I arrived last night to San Jose and for the first time ever saw Costa Rica from the air bathed in darkness. It seemed sparse with just a few lights here and there, then a cluster of them from a small town. I knew the mountains were out there which is why there wasn’t much ‘civilization’ but they were impossible to see. My wakeup call came far too quickly, only allowing about 6 hours of sleep until my dreaded bus experience was upon me.
I’ve read so many horror stories about the infamous ‘Coca Cola Bus Station’ in the bad part of town that I had a feeling that something was bound to go wrong. From warning signs posted about keeping your eye on your luggage INSIDE the bus to having your luggage that is stored below getting ripped off during the stops that occur. Oh and there are about 4 different stations altogether.
Luckily there’s a website that shows when the buses take off and from what station so I was prepared to do this right! I didn’t know how much it would cost but I knew it’d be fairly cheap (it was about $8 to go 4 1/2 hours away).
I stayed at Adventure Inn for the second time and had a great experience once again…the staff there is fabulous and I always get my wakeup call! I woke up two minutes before 5 and waited for the call which did come so I staggered out of bed and got ready. I asked her to have a cab here by 6 and as I was eating my to-go breakfast he arrived. My spanish is still a little shaky although I could have gotten by. I asked her to tell him to please help me out at the bus station and make sure I got on the right one, which he did. It took a while to find the place, but we got there (I have no idea how these folks know how to get around these streets here…I’m always super confused!). From there on out it was pretty straight forward. They show where they go and what times the buses leave, you buy your ticket and wait. This wasn’t as intimidating as I thought! Now to keep two of my bags with me and the other under the bus…we’ll see what happens to it.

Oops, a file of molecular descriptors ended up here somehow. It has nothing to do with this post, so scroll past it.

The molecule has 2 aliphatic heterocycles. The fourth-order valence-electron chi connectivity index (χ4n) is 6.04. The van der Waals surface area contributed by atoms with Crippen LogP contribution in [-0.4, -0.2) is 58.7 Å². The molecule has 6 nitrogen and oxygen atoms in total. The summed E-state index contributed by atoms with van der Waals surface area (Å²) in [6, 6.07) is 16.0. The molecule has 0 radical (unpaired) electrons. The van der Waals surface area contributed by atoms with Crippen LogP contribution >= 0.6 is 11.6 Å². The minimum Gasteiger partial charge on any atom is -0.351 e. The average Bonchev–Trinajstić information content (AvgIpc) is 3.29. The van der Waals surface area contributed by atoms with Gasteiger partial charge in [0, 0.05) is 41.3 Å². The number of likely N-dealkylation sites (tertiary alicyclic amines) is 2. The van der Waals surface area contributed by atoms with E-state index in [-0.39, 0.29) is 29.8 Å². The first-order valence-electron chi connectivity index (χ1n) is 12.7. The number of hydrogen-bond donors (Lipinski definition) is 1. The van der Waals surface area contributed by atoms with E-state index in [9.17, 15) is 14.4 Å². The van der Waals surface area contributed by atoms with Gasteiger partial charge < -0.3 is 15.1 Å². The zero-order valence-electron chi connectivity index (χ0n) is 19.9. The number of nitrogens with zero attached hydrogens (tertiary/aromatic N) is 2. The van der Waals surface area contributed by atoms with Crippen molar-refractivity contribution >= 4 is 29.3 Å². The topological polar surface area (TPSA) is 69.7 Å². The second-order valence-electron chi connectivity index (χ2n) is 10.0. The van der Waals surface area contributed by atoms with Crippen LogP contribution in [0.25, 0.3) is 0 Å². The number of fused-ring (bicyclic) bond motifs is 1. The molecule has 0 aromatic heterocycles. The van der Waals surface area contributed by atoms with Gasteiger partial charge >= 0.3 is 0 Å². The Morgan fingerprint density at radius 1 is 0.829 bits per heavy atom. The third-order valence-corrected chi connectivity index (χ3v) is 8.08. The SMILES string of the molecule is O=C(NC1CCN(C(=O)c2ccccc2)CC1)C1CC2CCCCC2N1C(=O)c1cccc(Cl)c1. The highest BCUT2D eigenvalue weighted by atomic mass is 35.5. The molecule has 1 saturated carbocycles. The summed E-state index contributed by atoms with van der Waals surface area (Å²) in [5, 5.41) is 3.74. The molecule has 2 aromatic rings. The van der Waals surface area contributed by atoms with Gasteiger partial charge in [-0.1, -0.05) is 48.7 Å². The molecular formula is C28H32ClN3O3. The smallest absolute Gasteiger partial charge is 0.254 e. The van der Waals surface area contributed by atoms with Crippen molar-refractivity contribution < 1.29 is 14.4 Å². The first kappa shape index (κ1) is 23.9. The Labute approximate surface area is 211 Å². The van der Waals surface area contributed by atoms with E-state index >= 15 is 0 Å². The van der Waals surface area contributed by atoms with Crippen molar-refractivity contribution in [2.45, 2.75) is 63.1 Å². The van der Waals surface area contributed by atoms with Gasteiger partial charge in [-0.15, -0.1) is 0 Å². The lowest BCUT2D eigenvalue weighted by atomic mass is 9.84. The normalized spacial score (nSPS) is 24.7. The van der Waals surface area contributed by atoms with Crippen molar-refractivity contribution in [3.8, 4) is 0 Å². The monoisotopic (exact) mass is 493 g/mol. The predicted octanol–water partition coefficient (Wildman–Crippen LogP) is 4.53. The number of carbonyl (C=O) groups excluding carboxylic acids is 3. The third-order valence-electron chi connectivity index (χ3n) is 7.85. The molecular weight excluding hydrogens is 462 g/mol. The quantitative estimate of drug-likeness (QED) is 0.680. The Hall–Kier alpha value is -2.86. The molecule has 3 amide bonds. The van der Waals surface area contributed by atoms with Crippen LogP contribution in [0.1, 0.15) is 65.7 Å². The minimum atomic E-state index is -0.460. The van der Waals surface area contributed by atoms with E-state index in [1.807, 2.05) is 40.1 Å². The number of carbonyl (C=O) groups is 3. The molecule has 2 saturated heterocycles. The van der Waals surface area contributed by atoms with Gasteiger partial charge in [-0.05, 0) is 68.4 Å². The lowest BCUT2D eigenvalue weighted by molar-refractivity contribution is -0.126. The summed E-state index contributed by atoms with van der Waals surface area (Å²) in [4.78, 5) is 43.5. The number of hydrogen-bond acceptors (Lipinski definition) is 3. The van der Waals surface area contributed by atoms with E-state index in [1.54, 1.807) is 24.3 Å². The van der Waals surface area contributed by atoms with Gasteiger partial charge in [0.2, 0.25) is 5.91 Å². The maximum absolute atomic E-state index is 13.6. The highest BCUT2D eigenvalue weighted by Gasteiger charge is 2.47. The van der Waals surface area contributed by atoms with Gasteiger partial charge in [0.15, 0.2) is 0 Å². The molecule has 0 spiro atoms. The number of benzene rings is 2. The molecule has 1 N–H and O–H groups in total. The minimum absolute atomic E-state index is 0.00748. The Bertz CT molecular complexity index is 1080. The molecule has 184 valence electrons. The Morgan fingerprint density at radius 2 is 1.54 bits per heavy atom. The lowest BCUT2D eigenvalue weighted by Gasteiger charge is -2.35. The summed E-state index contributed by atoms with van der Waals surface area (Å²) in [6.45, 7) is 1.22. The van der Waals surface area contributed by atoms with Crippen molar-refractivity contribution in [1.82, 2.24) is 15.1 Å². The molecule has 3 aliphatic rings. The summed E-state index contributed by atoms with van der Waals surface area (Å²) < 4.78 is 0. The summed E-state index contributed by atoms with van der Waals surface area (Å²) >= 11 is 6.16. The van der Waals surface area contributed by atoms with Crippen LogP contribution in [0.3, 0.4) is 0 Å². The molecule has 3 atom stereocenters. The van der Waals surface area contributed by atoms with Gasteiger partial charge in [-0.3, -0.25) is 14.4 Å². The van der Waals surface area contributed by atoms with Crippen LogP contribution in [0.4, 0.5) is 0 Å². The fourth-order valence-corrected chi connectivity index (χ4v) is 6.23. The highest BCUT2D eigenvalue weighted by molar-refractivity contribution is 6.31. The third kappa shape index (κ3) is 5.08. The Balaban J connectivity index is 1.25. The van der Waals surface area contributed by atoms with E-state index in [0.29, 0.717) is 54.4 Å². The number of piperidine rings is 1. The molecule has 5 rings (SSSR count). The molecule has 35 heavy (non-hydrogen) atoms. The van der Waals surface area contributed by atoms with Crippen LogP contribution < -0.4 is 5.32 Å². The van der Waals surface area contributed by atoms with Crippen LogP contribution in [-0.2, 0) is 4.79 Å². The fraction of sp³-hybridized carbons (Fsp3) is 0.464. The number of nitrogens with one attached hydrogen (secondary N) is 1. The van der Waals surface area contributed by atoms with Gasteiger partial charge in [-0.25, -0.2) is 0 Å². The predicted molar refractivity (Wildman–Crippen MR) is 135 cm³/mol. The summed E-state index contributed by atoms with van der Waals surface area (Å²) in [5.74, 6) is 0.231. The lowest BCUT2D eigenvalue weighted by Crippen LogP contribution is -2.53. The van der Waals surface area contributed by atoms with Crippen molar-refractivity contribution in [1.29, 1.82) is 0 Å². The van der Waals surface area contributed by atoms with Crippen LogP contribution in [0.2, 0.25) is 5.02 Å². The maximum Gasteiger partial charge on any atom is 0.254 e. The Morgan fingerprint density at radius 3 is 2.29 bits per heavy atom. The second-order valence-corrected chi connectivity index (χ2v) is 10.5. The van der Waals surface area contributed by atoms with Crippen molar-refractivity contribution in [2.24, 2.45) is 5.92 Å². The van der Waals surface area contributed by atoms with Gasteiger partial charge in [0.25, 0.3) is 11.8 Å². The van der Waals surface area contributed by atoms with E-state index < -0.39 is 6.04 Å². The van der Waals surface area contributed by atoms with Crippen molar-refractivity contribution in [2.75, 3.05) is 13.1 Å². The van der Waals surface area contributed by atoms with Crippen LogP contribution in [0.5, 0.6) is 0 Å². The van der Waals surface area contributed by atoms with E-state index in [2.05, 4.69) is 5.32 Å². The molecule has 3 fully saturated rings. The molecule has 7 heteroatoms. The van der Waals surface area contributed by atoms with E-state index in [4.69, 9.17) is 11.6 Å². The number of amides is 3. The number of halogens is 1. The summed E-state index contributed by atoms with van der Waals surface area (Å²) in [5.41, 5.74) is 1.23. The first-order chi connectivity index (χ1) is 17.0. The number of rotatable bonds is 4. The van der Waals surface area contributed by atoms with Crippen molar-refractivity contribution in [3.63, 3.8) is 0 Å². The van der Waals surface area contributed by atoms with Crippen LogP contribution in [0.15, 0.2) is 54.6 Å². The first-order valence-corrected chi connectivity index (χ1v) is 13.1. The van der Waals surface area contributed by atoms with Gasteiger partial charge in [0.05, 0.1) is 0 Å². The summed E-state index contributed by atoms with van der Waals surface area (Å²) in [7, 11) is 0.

The bus was actually very nice…not those chicken buses you see or even old school buses…nice, plush roomy and large. I’m sure a/c was on there but the windows were open which was fine. I plopped my huge backpack next to me, my ‘diaper bag’ by my feet and my suitcase in the underbelly of the beast. It wasn’t as full as the one heading to Liberia so that was good. I did ask how many stops there would be before reaching Tilaran: 5. It said it would only be a 4 hour ride. We made a few stops along the road to pick up people then we headed north.
There were the usual suspects along the road: a child riding on the back of a motorcycle as cars and even our bus overtook it, a woman with her two small children walking dangerously close to the edge of the road as cars sped by them…I cringed when I saw that.
Flashing lights from trucks coming the opposite direction warned us of some kind of danger ahead (usually stopped traffic) and the ever present possible head on collisions as cars try to pass the one in front of them. Nothin’ like sitting in the front seat again!